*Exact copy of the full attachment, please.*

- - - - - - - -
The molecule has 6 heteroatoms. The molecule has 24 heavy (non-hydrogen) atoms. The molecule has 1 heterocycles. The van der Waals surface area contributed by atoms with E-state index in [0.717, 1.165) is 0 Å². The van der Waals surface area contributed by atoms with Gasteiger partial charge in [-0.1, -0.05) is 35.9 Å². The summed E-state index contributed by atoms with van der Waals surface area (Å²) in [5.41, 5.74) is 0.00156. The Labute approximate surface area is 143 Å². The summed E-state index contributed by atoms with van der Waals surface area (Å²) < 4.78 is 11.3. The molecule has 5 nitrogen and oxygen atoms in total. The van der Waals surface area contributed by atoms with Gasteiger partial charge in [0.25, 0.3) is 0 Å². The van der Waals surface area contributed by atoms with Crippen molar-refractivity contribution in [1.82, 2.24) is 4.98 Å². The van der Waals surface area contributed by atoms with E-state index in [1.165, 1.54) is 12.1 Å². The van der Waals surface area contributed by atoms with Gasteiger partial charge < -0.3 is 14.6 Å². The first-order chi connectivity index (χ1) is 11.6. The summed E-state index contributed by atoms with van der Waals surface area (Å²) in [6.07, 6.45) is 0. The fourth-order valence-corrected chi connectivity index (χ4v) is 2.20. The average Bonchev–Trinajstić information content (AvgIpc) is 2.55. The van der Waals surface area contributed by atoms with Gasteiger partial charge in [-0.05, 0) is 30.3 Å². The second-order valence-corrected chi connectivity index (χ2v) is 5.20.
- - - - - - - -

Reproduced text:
The molecule has 6 heteroatoms. The molecule has 24 heavy (non-hydrogen) atoms. The molecule has 1 heterocycles. The van der Waals surface area contributed by atoms with E-state index in [0.717, 1.165) is 0 Å². The van der Waals surface area contributed by atoms with Gasteiger partial charge in [-0.1, -0.05) is 35.9 Å². The summed E-state index contributed by atoms with van der Waals surface area (Å²) in [5.41, 5.74) is 0.00156. The Labute approximate surface area is 143 Å². The summed E-state index contributed by atoms with van der Waals surface area (Å²) < 4.78 is 11.3. The molecule has 5 nitrogen and oxygen atoms in total. The van der Waals surface area contributed by atoms with Gasteiger partial charge in [0.25, 0.3) is 0 Å². The van der Waals surface area contributed by atoms with Crippen molar-refractivity contribution in [1.82, 2.24) is 4.98 Å². The van der Waals surface area contributed by atoms with E-state index in [1.165, 1.54) is 12.1 Å². The van der Waals surface area contributed by atoms with Gasteiger partial charge < -0.3 is 14.6 Å². The first-order chi connectivity index (χ1) is 11.6. The summed E-state index contributed by atoms with van der Waals surface area (Å²) in [6.07, 6.45) is 0. The fourth-order valence-corrected chi connectivity index (χ4v) is 2.20. The average Bonchev–Trinajstić information content (AvgIpc) is 2.55. The van der Waals surface area contributed by atoms with Gasteiger partial charge in [-0.05, 0) is 30.3 Å². The second-order valence-corrected chi connectivity index (χ2v) is 5.20.